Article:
Is It Moral Or Ethical To Award Large Dollar Jury Verdicts?
Whenever there is a very large jury verdict for an accident victim, the news media seems to not only report on it, but also seems to make it sound like something bad, unethical, or outrageous happened. We are inundated with news reports of million dollar verdicts, making it seem like juries are just handing out millions to anybody, for anything that happens.
But is it even ethical or moral to give out that much money to an accident victim? It isn’t a strange question—in jury selection , many attorneys even ask questions like this to potential jurors, to see if they have some bias against giving out large verdicts, if the evidence showed that it was warranted.
Payback for Money and Expenses Lost
The first thing to remember is that many of these million dollar verdicts are compensation for people who have lost money, or who owe money, as a result of medical expenses or lost wages related to an accident.
Paying someone back for what they have lost or had to spend because of the accident, which was not their fault, is not unethical—in fact, many people would say, it’s the opposite.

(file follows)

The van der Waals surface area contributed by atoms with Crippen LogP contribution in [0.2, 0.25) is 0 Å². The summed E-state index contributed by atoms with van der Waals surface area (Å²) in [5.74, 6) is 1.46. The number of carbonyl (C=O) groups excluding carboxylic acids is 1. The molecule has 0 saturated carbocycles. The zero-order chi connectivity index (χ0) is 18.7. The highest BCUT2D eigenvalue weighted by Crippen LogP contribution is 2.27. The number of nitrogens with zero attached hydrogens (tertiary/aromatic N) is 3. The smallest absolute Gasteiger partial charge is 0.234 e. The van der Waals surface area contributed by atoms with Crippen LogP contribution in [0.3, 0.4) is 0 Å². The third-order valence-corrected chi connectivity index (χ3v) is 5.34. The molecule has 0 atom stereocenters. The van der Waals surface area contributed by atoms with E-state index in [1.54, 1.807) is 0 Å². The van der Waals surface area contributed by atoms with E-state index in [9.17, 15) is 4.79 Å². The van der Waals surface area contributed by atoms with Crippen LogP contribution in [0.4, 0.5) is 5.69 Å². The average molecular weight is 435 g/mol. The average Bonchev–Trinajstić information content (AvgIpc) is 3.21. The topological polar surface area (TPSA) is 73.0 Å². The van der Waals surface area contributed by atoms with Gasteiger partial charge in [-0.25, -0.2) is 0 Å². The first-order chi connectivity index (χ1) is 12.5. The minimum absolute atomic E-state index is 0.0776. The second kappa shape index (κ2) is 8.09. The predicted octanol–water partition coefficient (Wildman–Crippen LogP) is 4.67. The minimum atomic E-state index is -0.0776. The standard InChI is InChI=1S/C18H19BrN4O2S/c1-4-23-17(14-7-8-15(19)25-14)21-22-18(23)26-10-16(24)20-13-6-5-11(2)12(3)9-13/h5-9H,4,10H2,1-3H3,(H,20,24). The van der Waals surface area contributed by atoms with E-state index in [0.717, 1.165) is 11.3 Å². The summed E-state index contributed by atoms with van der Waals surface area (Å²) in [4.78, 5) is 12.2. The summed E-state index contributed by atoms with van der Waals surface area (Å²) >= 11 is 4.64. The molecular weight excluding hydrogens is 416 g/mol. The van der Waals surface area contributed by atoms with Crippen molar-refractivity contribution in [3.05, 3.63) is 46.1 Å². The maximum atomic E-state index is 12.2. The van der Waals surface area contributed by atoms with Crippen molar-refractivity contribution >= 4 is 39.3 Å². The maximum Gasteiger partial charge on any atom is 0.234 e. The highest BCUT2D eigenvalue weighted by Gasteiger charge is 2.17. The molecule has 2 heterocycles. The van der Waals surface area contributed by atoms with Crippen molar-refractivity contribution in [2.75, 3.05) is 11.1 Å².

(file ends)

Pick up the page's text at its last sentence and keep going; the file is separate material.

The expenses can add up. Many injuries that victims suffer will lead to a lifetime of medical needs. Paralysis, for example, will carry a lifetime of medical devices, medical attention, infections, necessary physical therapy, or long term nursing home care. Multiply those expenses by the number of years the victim may have on his or her life expectancy, and it can get into the millions just for these expenses.
This isn’t unethical. It’s fair. Someone will have a financial loss or have medical needs they wouldn’t have had if the accident didn’t happen, and they shouldn’t have to bear this financial obligation themselves.
Pain and Suffering
Many make a big deal about millions of dollars for pain and suffering, depression, anxiety, or loss of the quality of life.
But if you ask most accident victims whether they would rather have a large dollar verdict, or they would rather be healthy, as if the accident never happened, they would take the latter.
Of course, we can’t reverse time and make the accident happen, and thus, their injuries go away like they never happened.
So the only thing we can do is try to make their lives easier, and take some of the emotional and mental load of life off of them, so they don’t have to worry about where their next meal is coming from, so they can always know their rent or mortgage is paid every month, so they can enjoy their lives as much as possible, with as little worry as possible.
It’s a way of making someone’s life better; a life that was made less enjoyable or full, not by anything they did, but what was done to them by someone else. What could be more ethical, moral, and right, than that?